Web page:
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Holy Trinity Church Wysall Nottinghamshire.jpg
Holy Trinity Church, Wysall
Grid reference: SK700793
Location: 52°50’24"N, 1°6’0"W
Population: 321
Post town: Nottingham
Postcode: NG12
Dialling code: 01509
Local Government
Council: Rushcliffe

Wysall is a village in Nottinghamshire, found 11 miles south of Nottingham. Every Summer, Wysall hosts the annual Strawberry Fair at the village hall. The village is host to The Plough Inn, a very popular pub.

The neighbouring village of Thorpe in the Glebe is It is administratively linked with Wysall with a joint parish council (Wysall and Thorpe in the Glebe Parish Council).

The village is neighboured by the large village of Keyworth to the north, Widmerpool to the east, Willoughby on the Wolds to the south east, Wymeswold to the south and Costock to the south west.

Wysall is one of the Thankful Villages; those rare places that were spared any loss amongst their young men during the Great War of 1914 to 1918.

Wysall Church

Wysall's parish church is Holy Trinity. It enjoys a prominent position towards the south end of the village on a bluff and the church is thus visible for many miles.

The church and its congregation are active participants in village affairs.

It said that the church dates before from before the Norman Conquest[1] It and consists of a tower with spire, south porch, nave with south aisle and chancel. The tower, with embattlements, displays signs of gothic architecture of the decorated period dating it around the late thirteenth to 14th century. The lower part of the tower has a window of perpendicular style suggesting late 14th century though, as is often the case, there are features of the north wall that are Early English work predating the tower by a hundred years or so. There is evidence of a high pitched roof traced on the tower.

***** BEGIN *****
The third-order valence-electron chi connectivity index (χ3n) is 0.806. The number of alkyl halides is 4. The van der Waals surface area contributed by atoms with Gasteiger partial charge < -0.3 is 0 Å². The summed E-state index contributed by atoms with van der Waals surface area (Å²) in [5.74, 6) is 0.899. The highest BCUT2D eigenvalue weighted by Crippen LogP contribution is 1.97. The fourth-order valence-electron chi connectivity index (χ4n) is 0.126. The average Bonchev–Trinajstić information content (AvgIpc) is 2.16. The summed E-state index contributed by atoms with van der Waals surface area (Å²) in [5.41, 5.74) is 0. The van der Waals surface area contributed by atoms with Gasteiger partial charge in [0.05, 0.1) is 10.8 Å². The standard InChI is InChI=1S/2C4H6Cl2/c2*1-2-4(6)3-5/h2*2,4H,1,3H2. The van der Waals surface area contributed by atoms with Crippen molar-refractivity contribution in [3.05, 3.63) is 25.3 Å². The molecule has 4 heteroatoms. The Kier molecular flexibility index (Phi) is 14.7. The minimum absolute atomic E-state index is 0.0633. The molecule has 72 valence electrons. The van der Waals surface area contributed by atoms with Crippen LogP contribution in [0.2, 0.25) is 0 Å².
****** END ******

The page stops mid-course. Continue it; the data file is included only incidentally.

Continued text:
The graveyard has a near circular boundary wall.

The south porch was restored in the late 19th century and other work to maintain this excellent early church in good condition is evident. The windows are well worth note. Wysall gives us an example of late Decorated work of a beautiful and simple kind.

(A carefully researched and prepared account of Wysall church has been provided by the local history society.[1])

Inside ornamental dedications to the families of Sacheverell and Armstrong, amongst other important families. Some original oak pews and the pulpit have survived the restoration though demoted to the West end. The roof of the chancel is very early and well worth note.


Early modern period

In 1558, Queen Mary I ("Bloody Mary") granted the Patronage of Wysall to Nicholas Heath, then Archbishop of York.[2]

A sad tale from 1843

The village has seen some less happy times. In 1843, a very sad story emerged from the village which made the national news for some time. Extracts from some newspaper reports from the time appear below.

The Times, Wednesday 31 May 1843

Supposed Murder of a Son by his Father

Last week the neighbourhood of Wymeswold was in a state of considerable excitement, caused by the discovery of the body of a gentleman named Isaac Kettleband, of Wysall, in a pond on the farm of Mr. Hebb ... Circumstances subsequently transpired which led to the apprehension of the father of the deceased, on suspicion of having committed the murder. On Wednesday and Thursday last an inquest was held before Mr. Swan, coroner, when it appeared that the deceased was last seen alive with his father near the pond in question on the 12th instant. Mr. Brown, of Wymeswold, surgeon, was of opinion that the neck of the unfortunate youth had first been broken, and that his body was afterwards thrown into the pond. The inquest was adjourned to the 30th instant, and the father of the deceased was committed to Nottingham Gaol to await the result.[3]

The Times, Saturday 3 June 1843

Wilful Murder